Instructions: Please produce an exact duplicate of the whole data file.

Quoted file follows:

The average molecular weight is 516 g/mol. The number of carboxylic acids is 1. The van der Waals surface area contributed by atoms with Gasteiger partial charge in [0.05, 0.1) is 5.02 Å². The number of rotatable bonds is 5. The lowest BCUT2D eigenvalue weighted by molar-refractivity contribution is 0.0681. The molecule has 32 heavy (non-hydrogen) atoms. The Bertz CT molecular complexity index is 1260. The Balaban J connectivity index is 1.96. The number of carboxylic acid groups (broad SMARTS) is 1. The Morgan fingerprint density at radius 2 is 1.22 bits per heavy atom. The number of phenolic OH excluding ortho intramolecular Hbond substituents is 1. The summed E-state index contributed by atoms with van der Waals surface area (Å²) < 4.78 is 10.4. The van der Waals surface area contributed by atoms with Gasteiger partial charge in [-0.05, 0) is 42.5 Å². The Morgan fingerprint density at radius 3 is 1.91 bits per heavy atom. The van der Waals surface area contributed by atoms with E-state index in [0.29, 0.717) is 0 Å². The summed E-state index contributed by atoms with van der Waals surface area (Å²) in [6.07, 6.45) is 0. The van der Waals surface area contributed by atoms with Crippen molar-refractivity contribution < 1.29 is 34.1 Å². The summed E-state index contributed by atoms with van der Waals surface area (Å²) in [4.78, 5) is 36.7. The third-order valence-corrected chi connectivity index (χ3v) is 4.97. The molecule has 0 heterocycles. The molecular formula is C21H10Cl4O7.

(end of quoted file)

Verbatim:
The average molecular weight is 516 g/mol. The number of carboxylic acids is 1. The van der Waals surface area contributed by atoms with Gasteiger partial charge in [0.05, 0.1) is 5.02 Å². The number of rotatable bonds is 5. The lowest BCUT2D eigenvalue weighted by molar-refractivity contribution is 0.0681. The molecule has 32 heavy (non-hydrogen) atoms. The Bertz CT molecular complexity index is 1260. The Balaban J connectivity index is 1.96. The number of carboxylic acid groups (broad SMARTS) is 1. The Morgan fingerprint density at radius 2 is 1.22 bits per heavy atom. The number of phenolic OH excluding ortho intramolecular Hbond substituents is 1. The summed E-state index contributed by atoms with van der Waals surface area (Å²) < 4.78 is 10.4. The van der Waals surface area contributed by atoms with Gasteiger partial charge in [-0.05, 0) is 42.5 Å². The Morgan fingerprint density at radius 3 is 1.91 bits per heavy atom. The van der Waals surface area contributed by atoms with E-state index in [0.29, 0.717) is 0 Å². The summed E-state index contributed by atoms with van der Waals surface area (Å²) in [6.07, 6.45) is 0. The van der Waals surface area contributed by atoms with Crippen molar-refractivity contribution < 1.29 is 34.1 Å². The summed E-state index contributed by atoms with van der Waals surface area (Å²) in [4.78, 5) is 36.7. The third-order valence-corrected chi connectivity index (χ3v) is 4.97. The molecule has 0 heterocycles. The molecular formula is C21H10Cl4O7.